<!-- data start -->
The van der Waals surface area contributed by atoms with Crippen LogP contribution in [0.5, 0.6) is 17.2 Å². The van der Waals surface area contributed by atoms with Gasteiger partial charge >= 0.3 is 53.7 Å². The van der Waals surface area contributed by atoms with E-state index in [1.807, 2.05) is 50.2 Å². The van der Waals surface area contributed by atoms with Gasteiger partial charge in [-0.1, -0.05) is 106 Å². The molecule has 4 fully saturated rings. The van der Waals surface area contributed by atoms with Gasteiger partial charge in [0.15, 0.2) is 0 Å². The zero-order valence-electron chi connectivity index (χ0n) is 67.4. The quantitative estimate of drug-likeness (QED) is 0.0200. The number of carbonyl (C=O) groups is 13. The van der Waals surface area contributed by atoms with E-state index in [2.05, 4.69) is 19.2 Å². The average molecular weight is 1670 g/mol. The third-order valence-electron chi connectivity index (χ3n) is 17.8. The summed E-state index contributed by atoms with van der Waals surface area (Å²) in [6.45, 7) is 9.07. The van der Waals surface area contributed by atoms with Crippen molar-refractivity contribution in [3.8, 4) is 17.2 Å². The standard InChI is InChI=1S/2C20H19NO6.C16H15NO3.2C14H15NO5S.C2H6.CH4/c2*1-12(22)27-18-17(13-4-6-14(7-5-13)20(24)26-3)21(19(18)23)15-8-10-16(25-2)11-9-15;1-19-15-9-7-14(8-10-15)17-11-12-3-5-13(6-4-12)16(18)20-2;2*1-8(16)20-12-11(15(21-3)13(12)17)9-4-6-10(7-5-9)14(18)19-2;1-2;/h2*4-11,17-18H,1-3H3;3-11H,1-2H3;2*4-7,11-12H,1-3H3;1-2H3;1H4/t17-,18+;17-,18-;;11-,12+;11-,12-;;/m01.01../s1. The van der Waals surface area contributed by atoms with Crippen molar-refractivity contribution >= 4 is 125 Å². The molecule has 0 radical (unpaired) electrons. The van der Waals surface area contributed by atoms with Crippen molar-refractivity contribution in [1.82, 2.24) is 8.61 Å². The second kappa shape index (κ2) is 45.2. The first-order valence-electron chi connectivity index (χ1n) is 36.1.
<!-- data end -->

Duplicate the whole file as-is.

The van der Waals surface area contributed by atoms with Crippen LogP contribution in [0.5, 0.6) is 17.2 Å². The van der Waals surface area contributed by atoms with Gasteiger partial charge >= 0.3 is 53.7 Å². The van der Waals surface area contributed by atoms with E-state index in [1.807, 2.05) is 50.2 Å². The van der Waals surface area contributed by atoms with Gasteiger partial charge in [-0.1, -0.05) is 106 Å². The molecule has 4 fully saturated rings. The van der Waals surface area contributed by atoms with Gasteiger partial charge in [0.15, 0.2) is 0 Å². The zero-order valence-electron chi connectivity index (χ0n) is 67.4. The quantitative estimate of drug-likeness (QED) is 0.0200. The number of carbonyl (C=O) groups is 13. The van der Waals surface area contributed by atoms with E-state index in [2.05, 4.69) is 19.2 Å². The average molecular weight is 1670 g/mol. The third-order valence-electron chi connectivity index (χ3n) is 17.8. The summed E-state index contributed by atoms with van der Waals surface area (Å²) in [6.45, 7) is 9.07. The van der Waals surface area contributed by atoms with Crippen molar-refractivity contribution in [3.8, 4) is 17.2 Å². The standard InChI is InChI=1S/2C20H19NO6.C16H15NO3.2C14H15NO5S.C2H6.CH4/c2*1-12(22)27-18-17(13-4-6-14(7-5-13)20(24)26-3)21(19(18)23)15-8-10-16(25-2)11-9-15;1-19-15-9-7-14(8-10-15)17-11-12-3-5-13(6-4-12)16(18)20-2;2*1-8(16)20-12-11(15(21-3)13(12)17)9-4-6-10(7-5-9)14(18)19-2;1-2;/h2*4-11,17-18H,1-3H3;3-11H,1-2H3;2*4-7,11-12H,1-3H3;1-2H3;1H4/t17-,18+;17-,18-;;11-,12+;11-,12-;;/m01.01../s1. The van der Waals surface area contributed by atoms with Crippen molar-refractivity contribution >= 4 is 125 Å². The molecule has 0 radical (unpaired) electrons. The van der Waals surface area contributed by atoms with Crippen molar-refractivity contribution in [1.82, 2.24) is 8.61 Å². The second kappa shape index (κ2) is 45.2. The first-order valence-electron chi connectivity index (χ1n) is 36.1.